After pressing Enter, you will be sent to the gallery, where you may explore the contents of each room by tapping and swiping your screen.

As you “near” a piece of artwork, the title and artist’s name will show on the screen.

6. Play Art-Themed Games

Although you can play the games on Google ArtsCulture’s website, touching the games using your phone’s touchscreen makes them easier and more enjoyable to play than playing them with a mouse. A coloring book such as Art Coloring Book, for example, provides monochrome outlines of more than 20 iconic paintings and photographs that you can fill in with a palette of your choice. Simply choose a color and then touch on a section of the photo to fill it in. You have the option to save and share the result.

You only need to push the puzzle pieces to move them into position.

Continue scrolling through the ArtsCulture app until you reach theGamessection if you want to play any of these games or others.

7. Bring Ancient Creatures to Life

Meet an Ancient Animal is a feature on Arts and Culture that will appeal to anybody who enjoys visiting museums and seeing exhibitions of fossils and long-extinct creatures. This employs augmented reality to bring prehistoric creatures to life in front of you at their genuine size. Included in this group is an arthropod with five eyes that lived 500 million years ago; the Amurosaurus, a duck-billed crested dinosaur; and “Hatcher,” the first Triceratops ever to be shown in the United States. However, if you are unable to view it on the app’s home page, you may access it by selectingCollections from the menu in the top-left corner and then selectingState Darwin Museum, which has provided the vast majority of the 3D photos.

Interact With Art and Culture

A person might easily spend days examining all of the stuff available through the Google ArtsCulture app. Try out some of the interactive elements we’ve highlighted to get a sense of what to anticipate from the site. In addition to examining artworks and artifacts, you should take advantage of the app’s virtual tours of galleries, museums, and other locations of cultural and historical significance. They allow you to access a plethora of cultural resources from the convenience of your phone. And, if you’re still looking for more culture without having to leave your sofa, you may check out these virtual field excursions that bring history to life on your computer.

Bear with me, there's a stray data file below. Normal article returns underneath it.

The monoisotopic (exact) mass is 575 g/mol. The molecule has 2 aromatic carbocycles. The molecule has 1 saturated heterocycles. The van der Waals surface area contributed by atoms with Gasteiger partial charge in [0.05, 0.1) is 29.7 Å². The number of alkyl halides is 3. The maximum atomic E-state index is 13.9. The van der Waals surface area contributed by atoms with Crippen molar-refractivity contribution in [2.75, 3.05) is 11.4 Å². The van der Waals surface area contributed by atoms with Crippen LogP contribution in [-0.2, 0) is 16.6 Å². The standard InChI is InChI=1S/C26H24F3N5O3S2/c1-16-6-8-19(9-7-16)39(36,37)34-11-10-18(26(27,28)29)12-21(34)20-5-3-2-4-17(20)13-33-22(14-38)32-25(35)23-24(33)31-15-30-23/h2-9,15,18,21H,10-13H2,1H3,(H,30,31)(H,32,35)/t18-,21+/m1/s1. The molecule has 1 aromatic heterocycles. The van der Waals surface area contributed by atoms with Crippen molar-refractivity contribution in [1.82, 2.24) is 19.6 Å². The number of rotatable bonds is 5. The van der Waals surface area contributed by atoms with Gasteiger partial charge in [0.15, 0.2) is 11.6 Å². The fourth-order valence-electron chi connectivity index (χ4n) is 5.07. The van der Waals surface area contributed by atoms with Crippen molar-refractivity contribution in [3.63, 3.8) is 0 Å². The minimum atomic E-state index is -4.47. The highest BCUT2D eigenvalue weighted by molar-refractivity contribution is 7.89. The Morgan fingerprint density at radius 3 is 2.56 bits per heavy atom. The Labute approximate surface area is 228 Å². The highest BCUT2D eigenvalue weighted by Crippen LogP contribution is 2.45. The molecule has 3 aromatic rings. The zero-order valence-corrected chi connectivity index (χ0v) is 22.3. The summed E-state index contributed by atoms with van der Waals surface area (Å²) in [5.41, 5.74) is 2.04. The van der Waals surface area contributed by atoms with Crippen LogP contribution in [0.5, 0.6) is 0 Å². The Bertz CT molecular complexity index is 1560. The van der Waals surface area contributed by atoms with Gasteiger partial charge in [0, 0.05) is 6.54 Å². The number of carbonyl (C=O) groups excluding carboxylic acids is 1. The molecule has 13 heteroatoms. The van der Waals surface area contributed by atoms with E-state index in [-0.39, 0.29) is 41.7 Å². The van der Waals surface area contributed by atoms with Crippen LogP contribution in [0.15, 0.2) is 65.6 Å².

Don’t have the luxury of time to see historical sites?

Continue reading this article Robert Irvine’s biographical information (14 Articles Published) Robert has been writing about the internet and computing since the days of AOL CDs and Windows 98.

His work has appeared in several publications. In his spare time, he enjoys learning new things about the internet and sharing that information with others. Robert Irvine has more to say.

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Here’s My Problem With the Google Arts & Culture Face-Matching App

Google’s newest software appears to believe that Kim Sajet, director of the National Portrait Gallery, and former First Lady Eleanor Roosevelt have a lot of characteristics. According to a new software developed by GoogleArtsandCulture, I resemble Eleanor Roosevelt in appearance. A boy sketched by James McNeil Whistler and Jacques Callot were both contenders, but selfies shot with and without glasses, numerous times in different types of light, smiling or not—and attempting to disguise the cluttered background of my home office—always drew me back to Eleanor.

  1. Eleanor was also painted in a schmaltzy soft focus, which was characteristic of the way male social portrait artists depicted women of a particular age in the early twentieth century.
  2. Because of my gender, I don’t want to be airbrushed, but I wouldn’t mind appearing a few years younger than I actually am.
  3. After all, I was introduced to incredible people who acted as models for internationally renowned painters whose works are on display in major museums across the world.
  4. The Twitterverse is weighing in on their own history doppelgängers, as evidenced by a short examination of the social media landscape.
  5. “Hey, this one ain’t so terrible,” tweeted actor Kumail Nanjiani (@kumailn) after being paired with a very debonair photo of Mohammed Al Mazrouie, the crown prince of Abu Dhabi. On January 13, 2018, Kumail Nanjiani (@kumailn) tweeted: When I was scrolling through the feeds, I was dismayed to see that users were not attempting to learn more about their paired self—a failure, maybe, on the side of the app, which might have collaborated with museums to give additional information about their works of art if they had done so.

  • Cool!
  • Jacques Callot is a French painter whose work is housed at the National Gallery of Art in Washington, D.C.
  • Alternatively, connections to additional exploration.
  • Frequently, portraits shown in the galleries of major museums across the world do not have accompanying labels that offer information on the people depicted in the artworks; the only descriptions supplied are those of the painters who created the pictures.
  • While I may have been paired with Eleanor and Jacques, I had no idea who they were.